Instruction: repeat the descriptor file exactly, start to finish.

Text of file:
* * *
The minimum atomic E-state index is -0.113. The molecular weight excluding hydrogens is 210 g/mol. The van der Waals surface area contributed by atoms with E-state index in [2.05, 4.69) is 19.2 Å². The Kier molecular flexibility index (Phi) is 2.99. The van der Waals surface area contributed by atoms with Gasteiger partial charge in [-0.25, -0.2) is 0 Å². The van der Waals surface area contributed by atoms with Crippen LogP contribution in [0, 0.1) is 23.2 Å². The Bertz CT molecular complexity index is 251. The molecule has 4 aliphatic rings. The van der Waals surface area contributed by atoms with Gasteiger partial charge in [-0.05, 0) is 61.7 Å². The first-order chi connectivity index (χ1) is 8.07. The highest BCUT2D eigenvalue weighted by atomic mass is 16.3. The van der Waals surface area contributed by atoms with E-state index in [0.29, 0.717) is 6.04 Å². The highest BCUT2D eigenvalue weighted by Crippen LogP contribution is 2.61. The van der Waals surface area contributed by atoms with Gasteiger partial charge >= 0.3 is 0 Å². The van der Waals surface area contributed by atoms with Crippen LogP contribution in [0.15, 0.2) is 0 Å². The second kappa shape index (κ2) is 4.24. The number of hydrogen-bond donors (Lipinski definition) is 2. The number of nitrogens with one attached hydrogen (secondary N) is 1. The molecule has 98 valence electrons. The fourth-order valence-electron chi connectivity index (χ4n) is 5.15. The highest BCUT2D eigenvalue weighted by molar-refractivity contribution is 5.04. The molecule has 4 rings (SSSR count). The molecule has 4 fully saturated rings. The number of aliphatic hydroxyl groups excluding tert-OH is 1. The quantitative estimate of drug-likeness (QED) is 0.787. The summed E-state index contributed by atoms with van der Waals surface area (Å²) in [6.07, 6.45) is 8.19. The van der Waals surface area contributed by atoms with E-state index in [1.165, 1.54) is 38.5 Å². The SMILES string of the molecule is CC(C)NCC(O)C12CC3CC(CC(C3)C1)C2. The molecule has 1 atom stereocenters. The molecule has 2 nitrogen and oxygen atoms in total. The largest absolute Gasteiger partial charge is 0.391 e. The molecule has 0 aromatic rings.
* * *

The minimum atomic E-state index is -0.113. The molecular weight excluding hydrogens is 210 g/mol. The van der Waals surface area contributed by atoms with E-state index in [2.05, 4.69) is 19.2 Å². The Kier molecular flexibility index (Phi) is 2.99. The van der Waals surface area contributed by atoms with Gasteiger partial charge in [-0.25, -0.2) is 0 Å². The van der Waals surface area contributed by atoms with Crippen LogP contribution in [0, 0.1) is 23.2 Å². The Bertz CT molecular complexity index is 251. The molecule has 4 aliphatic rings. The van der Waals surface area contributed by atoms with Gasteiger partial charge in [-0.05, 0) is 61.7 Å². The first-order chi connectivity index (χ1) is 8.07. The highest BCUT2D eigenvalue weighted by atomic mass is 16.3. The van der Waals surface area contributed by atoms with E-state index in [0.29, 0.717) is 6.04 Å². The highest BCUT2D eigenvalue weighted by Crippen LogP contribution is 2.61. The van der Waals surface area contributed by atoms with Gasteiger partial charge >= 0.3 is 0 Å². The van der Waals surface area contributed by atoms with Crippen LogP contribution in [0.15, 0.2) is 0 Å². The second kappa shape index (κ2) is 4.24. The number of hydrogen-bond donors (Lipinski definition) is 2. The number of nitrogens with one attached hydrogen (secondary N) is 1. The molecule has 98 valence electrons. The fourth-order valence-electron chi connectivity index (χ4n) is 5.15. The highest BCUT2D eigenvalue weighted by molar-refractivity contribution is 5.04. The molecule has 4 rings (SSSR count). The molecule has 4 fully saturated rings. The number of aliphatic hydroxyl groups excluding tert-OH is 1. The quantitative estimate of drug-likeness (QED) is 0.787. The summed E-state index contributed by atoms with van der Waals surface area (Å²) in [6.07, 6.45) is 8.19. The van der Waals surface area contributed by atoms with E-state index in [1.165, 1.54) is 38.5 Å². The SMILES string of the molecule is CC(C)NCC(O)C12CC3CC(CC(C3)C1)C2. The molecule has 1 atom stereocenters. The molecule has 2 nitrogen and oxygen atoms in total. The largest absolute Gasteiger partial charge is 0.391 e. The molecule has 0 aromatic rings.